1 (Verdi: Il trovatore). Bar. A nobleman of Aragon, who inherited the title and estate from his father. His younger brother was snatched as a baby by the gypsy Azucena who is thought to have thrown him into the flames of her mother's funeral pyre, but di Luna doesn't believe his brother to be dead. He has fallen in love with the Duchess Leonora, but she seems to favour the troubador Manrico. The two men fight a duel, and although Manrico wins, he does not kill Luna—something seems to stop him making the final thrust. Later, in battle, Manrico is wounded by Luna and nursed by Azucena in the gypsy encampment. Luna vows to kill Azucena, whose rescue is attempted by Manrico. Now Luna imprisons them both. Leonora offers herself to him in return for Manrico's freedom—an offer he gladly accepts—but she takes poison and dies. He proceeds with Manrico's execution, and as Manrico dies Azucena tells him it was her own son she burned—Luna has just executed his brother. Aria: Il balen del suo sorriso (‘The flash of her smile’—regarded by many as one of the loveliest baritone solos Verdi ever wrote); Per me, ora fatale (‘For me, the fatal hour’). Created (1853) by Giovanni Guicciardi.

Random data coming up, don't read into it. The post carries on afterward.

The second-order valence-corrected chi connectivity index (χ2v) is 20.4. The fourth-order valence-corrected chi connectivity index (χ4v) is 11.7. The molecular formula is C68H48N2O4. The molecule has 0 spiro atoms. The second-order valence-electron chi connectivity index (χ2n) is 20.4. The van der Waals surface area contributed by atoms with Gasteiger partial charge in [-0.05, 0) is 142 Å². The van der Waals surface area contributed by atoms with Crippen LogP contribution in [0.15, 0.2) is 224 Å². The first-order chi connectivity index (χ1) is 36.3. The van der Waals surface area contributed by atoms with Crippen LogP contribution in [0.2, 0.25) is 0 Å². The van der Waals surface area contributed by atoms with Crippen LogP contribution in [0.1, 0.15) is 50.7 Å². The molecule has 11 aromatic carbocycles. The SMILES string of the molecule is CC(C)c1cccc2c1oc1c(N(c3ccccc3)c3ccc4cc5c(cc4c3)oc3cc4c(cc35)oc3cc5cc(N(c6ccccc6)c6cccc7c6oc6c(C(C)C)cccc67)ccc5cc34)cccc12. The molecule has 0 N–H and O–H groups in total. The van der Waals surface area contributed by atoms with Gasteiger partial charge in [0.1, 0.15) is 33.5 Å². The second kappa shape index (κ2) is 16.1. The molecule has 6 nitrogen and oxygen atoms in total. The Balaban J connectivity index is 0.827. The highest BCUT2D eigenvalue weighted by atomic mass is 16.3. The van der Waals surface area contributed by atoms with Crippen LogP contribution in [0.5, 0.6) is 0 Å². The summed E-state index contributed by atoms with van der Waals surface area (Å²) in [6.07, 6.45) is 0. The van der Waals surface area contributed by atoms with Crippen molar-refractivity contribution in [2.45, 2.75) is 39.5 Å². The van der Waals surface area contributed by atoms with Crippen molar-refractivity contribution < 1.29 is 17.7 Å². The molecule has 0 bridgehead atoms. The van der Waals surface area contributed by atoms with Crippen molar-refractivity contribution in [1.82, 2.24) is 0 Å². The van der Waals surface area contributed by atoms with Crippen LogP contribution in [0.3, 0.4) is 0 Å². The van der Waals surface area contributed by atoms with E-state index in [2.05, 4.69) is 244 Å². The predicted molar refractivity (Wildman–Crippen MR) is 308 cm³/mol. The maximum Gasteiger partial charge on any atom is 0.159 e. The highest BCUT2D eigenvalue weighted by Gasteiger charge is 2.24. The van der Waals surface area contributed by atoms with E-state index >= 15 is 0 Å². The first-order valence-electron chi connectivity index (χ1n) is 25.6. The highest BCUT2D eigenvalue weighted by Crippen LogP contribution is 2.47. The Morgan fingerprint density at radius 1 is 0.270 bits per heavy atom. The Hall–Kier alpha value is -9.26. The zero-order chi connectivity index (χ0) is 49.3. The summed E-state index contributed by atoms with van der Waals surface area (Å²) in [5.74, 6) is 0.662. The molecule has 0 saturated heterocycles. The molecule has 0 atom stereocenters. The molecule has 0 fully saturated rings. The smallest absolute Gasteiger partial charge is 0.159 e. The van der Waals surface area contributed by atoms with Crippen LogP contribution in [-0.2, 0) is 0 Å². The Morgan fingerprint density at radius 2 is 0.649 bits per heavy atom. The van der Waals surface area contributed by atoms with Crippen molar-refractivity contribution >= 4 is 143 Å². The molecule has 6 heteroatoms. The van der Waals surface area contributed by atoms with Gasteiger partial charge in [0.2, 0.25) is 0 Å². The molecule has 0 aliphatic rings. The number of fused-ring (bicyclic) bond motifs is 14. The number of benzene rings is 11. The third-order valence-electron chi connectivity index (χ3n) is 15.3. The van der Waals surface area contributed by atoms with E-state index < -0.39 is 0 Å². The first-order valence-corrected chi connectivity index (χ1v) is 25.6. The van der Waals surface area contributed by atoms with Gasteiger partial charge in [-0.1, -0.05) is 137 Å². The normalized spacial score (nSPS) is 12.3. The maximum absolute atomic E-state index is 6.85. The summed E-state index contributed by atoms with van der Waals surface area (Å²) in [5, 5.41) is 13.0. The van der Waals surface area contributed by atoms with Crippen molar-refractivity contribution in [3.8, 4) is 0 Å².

2 (Pfitzner: Palestrina). Bar. Ambassador of the King of Spain. Attends the final meeting of the Council of Trent. Created (1917) by Gustav Schützendorf.
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